Don’t Let Them Pass You By
Carpool Tunnel’s Bloom was a good album…probably. The truth is that it hasn’t really stuck at all since its release in 2021, but as a breezy, lightweight, generally affable indie-rock / power-pop album with a heavy emphasis on soft-focus presentation, it can’t have been that bad, right? Well, no, but the lack of any longterm penetration can’t just be swept aside, in what’s a fairly endemic problem among music of this stripe. The defence of ‘vibe music for a singular moment’ is often wheeled out, but, suitably, doesn’t carry much weight. There has to be some degree of longevity—or if nothing else, the intent of it—for any greater favour, and it’s difficult to say that Don’t Let Them Pass You By even has that.
It’s not irredeemable either, that should be stressed. If nothing else, Carpool Tunnel’s command of melody never gets bogged down by unnecessary fluff or sonic filler. It’s the modern interpretation of yacht-rock that retains a briskness and warmth to complement the overall mild tone…which is hardly the most riveting descriptor, is it? Indeed, Don’t Let Them Pass You By clearly fields some issues with standout features or formulating emotional extremes in either direction. In the case of the former, they are there in the more bracing hook of Holding On, Letting Go and the swaying classic-pop gauze of Moon Song and Driving To The Moon, though that’s effectively an exhaustive list. Elsewhere, there’s a formula to Carpool Tunnel’s work that pitches itself in jovial, high-bounce indie-pop or a slower, satin-draped take on that with little deviation. It’s incredibly cut-and-dry throughout.
And though that’ll be enough for some—the elements that made Best Coast or The Drums work in earlier incarnations are still here—there’s just something about Don’t Let Them Pass You By that feels so docile throughout. There’s not a rough edge to be found in this presentation, nor is there the sense that Carpool Tunnel have the willingness to explore or extrapolate further than what’s already presented. It’s how you get a lyrical conceit that seldom reaches beyond being passable for this kind of album, with a love-and-loss arc to broadly sketch out the summer fling that, in true-enough fashion at the end, don’t mean a thing. And with so little to grip onto or find deeper resonance in, Don’t Let Them Pass You By’s ephemeral qualities are more a hindrance than a feature.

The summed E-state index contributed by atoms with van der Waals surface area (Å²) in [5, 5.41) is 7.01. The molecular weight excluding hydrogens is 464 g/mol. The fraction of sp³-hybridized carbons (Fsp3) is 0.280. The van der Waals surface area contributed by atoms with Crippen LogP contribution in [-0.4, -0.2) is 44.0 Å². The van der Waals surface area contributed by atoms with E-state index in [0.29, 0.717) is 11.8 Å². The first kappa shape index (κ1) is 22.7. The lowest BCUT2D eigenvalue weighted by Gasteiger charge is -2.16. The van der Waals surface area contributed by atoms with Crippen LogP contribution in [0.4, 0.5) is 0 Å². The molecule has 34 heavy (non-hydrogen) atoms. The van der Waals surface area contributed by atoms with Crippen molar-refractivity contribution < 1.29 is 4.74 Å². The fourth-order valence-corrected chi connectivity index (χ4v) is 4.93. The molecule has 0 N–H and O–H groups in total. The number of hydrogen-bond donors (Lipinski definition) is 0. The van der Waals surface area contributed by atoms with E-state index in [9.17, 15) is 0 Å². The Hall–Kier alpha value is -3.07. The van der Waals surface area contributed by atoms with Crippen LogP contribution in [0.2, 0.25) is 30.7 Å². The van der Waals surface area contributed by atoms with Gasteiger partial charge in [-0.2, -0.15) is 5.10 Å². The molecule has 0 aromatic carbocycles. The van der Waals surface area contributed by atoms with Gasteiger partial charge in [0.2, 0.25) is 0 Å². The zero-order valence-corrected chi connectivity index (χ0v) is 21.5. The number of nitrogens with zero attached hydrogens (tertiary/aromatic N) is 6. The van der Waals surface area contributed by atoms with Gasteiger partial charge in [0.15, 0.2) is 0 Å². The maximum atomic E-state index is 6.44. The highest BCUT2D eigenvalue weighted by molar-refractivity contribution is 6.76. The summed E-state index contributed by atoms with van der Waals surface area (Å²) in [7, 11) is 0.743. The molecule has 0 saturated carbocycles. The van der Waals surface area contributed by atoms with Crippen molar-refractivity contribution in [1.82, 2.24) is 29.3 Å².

Again, there is stuff to like about this, though that’s predicated on being able to remember it, which is a far more out-there suggestion. Even from a standpoint of objective critique solely of what’s presented, that doesn’t have a lot to go on either when Don’t Let Them Pass You By is rooted in some very staid musical ideas. This doesn’t feel like the kind of album designed to travel a far distance, and rather than working on that or trying to subvert it, Carpool Tunnel are just along for the ride. In other words, they’ve seemingly bought into ‘vibe music for a singular moment’ as a creative shorthand, a decision which ultimately speaks for itself.
For fans of: Best Coast, The Drums, Beach Fuzz
‘Don’t Let Them Pass You By’ by Carpool Tunnel is released on 20th October on Pure Noise Records.
In My Saddest Dreams, I Am Beside You
In the tradition of the most bloodied, battered hearts making terrific music, Dreamwell expressly arrive to leave some pretty deep marks. Theirs are in the vein of Touché Amoré’s particular flaying on Stage Four, an album that has yet to be bested in emotional hardcore, though not for want of trying. It’s just been difficult for all since to match the same expertly crafted cross-section between visceral self-rending and an executional power and precision to get it working to the max. Dreamwell, then, are the latest to step up to the plate, though there’s also an inkling that In My Saddest Dreams, I Am Beside You is trying to shoot even further.
It’s a grander ordeal overall, where a lot of the emotional hardcore base is augmented by black-metal and old-school screamo, to really widen this particular flavour of bleakness into a more blanketing, all-devouring force. It’s effective as all hell too, from the icepick lunges of guitar that’ll crop up among an already whirling maelstrom, to the dread and discord that lingers around All Towers Drawn In The Equatorial Room and Blighttown Type Beat, to the production with its hardened, varnished textures to amplify the overall scale. It’s definitely a big-feeling album, in the sense of a gaping maw brandishing its own darkness rather than anything anthemic or opulent. KZ Staska’s vocals ensure that, in which their screams have the razorblade accents to leave your average larynx mangled beyond belief, though it’s all in service of Dreamwell’s own vitality and rigour.